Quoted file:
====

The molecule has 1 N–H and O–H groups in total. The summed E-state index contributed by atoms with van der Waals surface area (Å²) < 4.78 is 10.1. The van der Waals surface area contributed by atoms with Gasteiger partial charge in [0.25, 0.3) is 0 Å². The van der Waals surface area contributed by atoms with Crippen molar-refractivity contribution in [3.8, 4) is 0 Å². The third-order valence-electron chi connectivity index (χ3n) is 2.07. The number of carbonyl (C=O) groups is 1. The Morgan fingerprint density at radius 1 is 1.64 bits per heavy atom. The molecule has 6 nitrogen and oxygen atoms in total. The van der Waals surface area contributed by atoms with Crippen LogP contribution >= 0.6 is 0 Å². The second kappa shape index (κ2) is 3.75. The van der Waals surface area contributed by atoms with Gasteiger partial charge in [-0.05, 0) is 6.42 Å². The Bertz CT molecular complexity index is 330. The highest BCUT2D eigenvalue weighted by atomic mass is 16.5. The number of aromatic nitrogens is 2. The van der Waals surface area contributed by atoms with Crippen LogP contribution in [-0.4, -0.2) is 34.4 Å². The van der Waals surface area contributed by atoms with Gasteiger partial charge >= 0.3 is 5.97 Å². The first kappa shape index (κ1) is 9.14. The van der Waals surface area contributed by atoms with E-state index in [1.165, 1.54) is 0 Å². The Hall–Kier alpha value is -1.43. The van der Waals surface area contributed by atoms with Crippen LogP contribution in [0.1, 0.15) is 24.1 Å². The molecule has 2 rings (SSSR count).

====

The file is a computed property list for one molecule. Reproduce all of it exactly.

The molecule has 1 N–H and O–H groups in total. The summed E-state index contributed by atoms with van der Waals surface area (Å²) < 4.78 is 10.1. The van der Waals surface area contributed by atoms with Gasteiger partial charge in [0.25, 0.3) is 0 Å². The van der Waals surface area contributed by atoms with Crippen molar-refractivity contribution in [3.8, 4) is 0 Å². The third-order valence-electron chi connectivity index (χ3n) is 2.07. The number of carbonyl (C=O) groups is 1. The Morgan fingerprint density at radius 1 is 1.64 bits per heavy atom. The molecule has 6 nitrogen and oxygen atoms in total. The van der Waals surface area contributed by atoms with Crippen LogP contribution >= 0.6 is 0 Å². The second kappa shape index (κ2) is 3.75. The van der Waals surface area contributed by atoms with Gasteiger partial charge in [-0.05, 0) is 6.42 Å². The Bertz CT molecular complexity index is 330. The highest BCUT2D eigenvalue weighted by atomic mass is 16.5. The number of aromatic nitrogens is 2. The van der Waals surface area contributed by atoms with Crippen LogP contribution in [-0.4, -0.2) is 34.4 Å². The van der Waals surface area contributed by atoms with Gasteiger partial charge >= 0.3 is 5.97 Å². The first kappa shape index (κ1) is 9.14. The van der Waals surface area contributed by atoms with E-state index in [1.165, 1.54) is 0 Å². The Hall–Kier alpha value is -1.43. The van der Waals surface area contributed by atoms with Crippen LogP contribution in [0.1, 0.15) is 24.1 Å². The molecule has 2 rings (SSSR count).